The next step is getting a working vacuum system. The relevant hardware I was able to salvage from the QSTAR XL tandem mass spectrometer is (1) a Varian DS 602 2-stage rotary vane pump (2) three Leybold turbomolecular pumps (3) two vacuum pressure gauges and their controller (4) anode, cathode, grind, etc. integrated power supply.

    Currently, I'm trying to get the Varian DS 602 vacuum pump working. When I received it, it was running very hot and blowing a 20A breaker after a few seconds. I disassembled the actual pump portion and found nothing wrong at all. Then I tested the motor. There are no visible issues with the motor but it runs unreliably. It is a somewhat unusual and complicated design (dual-voltage capacitor-start capacitor-run squirrel cage induction motor with starter relay) and I have not been able to find the schematics. I drew out the schematic of the external wiring and recorded the resistances between the coil wires. From there, I inferred the connections inside the windings. Now I have disassembled the motor several times and tried various things (detailed in the spreadsheet attached) to identify the problem winding, but with little luck so far. I am also shopping around for potential replacement motors at surplus stores.

    Once the vacuum pump is back online, the next step will be to check the turbomolecular pumps. I have already contacted some companies for help with that step, and I am in the process of designing an Arduino sketch to control the pump frequency converters.

    Then I will build the main vacuum chamber with electrical feedthroughs, view ports, venting inlets, and vacuum gauges. After all of that works, I am ready to build the ion implanter!

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Enjoy this project?



Jerry Biehler wrote 11/20/2016 at 04:49 point

Looks like a Leybold TW700 series pump? The turbo pump does not need an arduino to run it. Most drives have a standard switch input for on/off. Just supply power and close the switch. You can spin the pump up at atmosphere to verify it starts, you only need to run it a few seconds to verify. Newer pumps will time out when the controller sees the pump cant reach a certain speed after a certain amount of time. 

Usually old turbos out of mass specs will run, they never see a dirty environment like a lot of pumps that come out of semiconductor manufacturing equipment. Those can have some really nasty residue in them.

Be very careful with turbos. There is a huge amount of kinetic energy in a pump this size when at speed. If you open the chamber to atmosphere while running very bad things will happen. Even a short burst of pressure from something like air trapped between two valves can be enough to do damage.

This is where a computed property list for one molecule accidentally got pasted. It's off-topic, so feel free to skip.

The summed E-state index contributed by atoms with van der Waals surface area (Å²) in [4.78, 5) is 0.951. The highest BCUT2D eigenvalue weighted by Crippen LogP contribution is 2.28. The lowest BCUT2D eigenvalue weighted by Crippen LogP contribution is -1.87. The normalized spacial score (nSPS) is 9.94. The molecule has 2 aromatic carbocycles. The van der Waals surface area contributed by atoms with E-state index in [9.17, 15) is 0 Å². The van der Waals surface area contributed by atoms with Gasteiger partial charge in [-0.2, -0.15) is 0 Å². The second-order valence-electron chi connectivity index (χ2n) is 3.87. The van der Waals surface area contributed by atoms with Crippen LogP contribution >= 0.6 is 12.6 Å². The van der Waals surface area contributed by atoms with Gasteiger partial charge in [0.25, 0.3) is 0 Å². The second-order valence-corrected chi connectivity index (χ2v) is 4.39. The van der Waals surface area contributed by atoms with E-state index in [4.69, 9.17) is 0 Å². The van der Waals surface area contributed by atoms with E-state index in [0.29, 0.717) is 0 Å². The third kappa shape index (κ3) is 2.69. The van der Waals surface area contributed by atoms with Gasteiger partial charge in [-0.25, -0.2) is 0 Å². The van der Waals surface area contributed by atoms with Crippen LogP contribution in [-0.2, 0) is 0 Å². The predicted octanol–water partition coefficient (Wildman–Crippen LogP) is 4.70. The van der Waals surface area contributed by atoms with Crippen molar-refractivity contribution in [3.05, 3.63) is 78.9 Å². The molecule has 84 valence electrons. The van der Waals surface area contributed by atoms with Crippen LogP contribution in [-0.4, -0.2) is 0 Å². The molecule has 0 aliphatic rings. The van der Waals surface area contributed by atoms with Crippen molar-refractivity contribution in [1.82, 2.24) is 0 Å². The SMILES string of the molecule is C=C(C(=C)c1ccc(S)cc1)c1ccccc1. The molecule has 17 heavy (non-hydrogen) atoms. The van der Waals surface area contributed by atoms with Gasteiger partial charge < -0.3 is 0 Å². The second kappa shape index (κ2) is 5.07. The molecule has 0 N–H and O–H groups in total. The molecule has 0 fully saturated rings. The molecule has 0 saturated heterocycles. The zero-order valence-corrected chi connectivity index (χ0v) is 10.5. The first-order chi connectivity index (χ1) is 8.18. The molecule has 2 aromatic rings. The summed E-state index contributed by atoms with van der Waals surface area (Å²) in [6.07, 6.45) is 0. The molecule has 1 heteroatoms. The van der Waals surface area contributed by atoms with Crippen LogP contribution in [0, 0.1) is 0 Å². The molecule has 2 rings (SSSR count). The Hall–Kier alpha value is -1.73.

Are you sure? yes | no

Sci wrote 11/16/2016 at 06:12 point

Hey, just a tip! If the rotary pump needs new parts, you'll probably be better off getting a refrigeration service pump. For the price the science-grade vacuum suppliers charge for spares, you can get a brand new HVAC servicing pump of equal or better spec in terms of pumping speed and ultimate pressure. It's only a backing pump and they're pretty interchangable.

  Are you sure? yes | no

Jerry Biehler wrote 11/20/2016 at 04:42 point

Oh gosh no. Do not get a refrigeration pump, these things have very low throughput. 

The motor looks to be a standard C mount motor which can be easily replaced. You can probably find a used motor for less than $50 on craigslist or ebay.

  Are you sure? yes | no

Sci wrote 11/20/2016 at 06:14 point

HVAC servicing pump, not a refrigeration compressor pump. As you imply, compressors aren't useful for very much more than tinkering with and don't have much throughput. I got a large HVAC servicing pump (rotary vane) to back a diffusion pump system, and it's spec exceeded what was required. £130 new, iirc. A roughing pump of similar spec from a scientific supplier was priced 12 times as much.

  Are you sure? yes | no

Jerry Biehler wrote 11/20/2016 at 06:21 point

I was not referring to a compressor, but a HVAC service pump. The are extremely limited in capacity due to the flare ports to connect to manifold gauges. He has a pretty decent sized turbo there, you dont want to back this with a fridge pump, if there is any significant gas load in the chamber the foreline pressure will spike which could kill the pump. You can get away with a lot with diff pumps. Worst case scenario with a diff pump, assuming you are not running hydrocarbon pump fluid, is you get a mess. Worst case with a turbo, the thing shreds itself internally and breaks itself off the system ripping lines.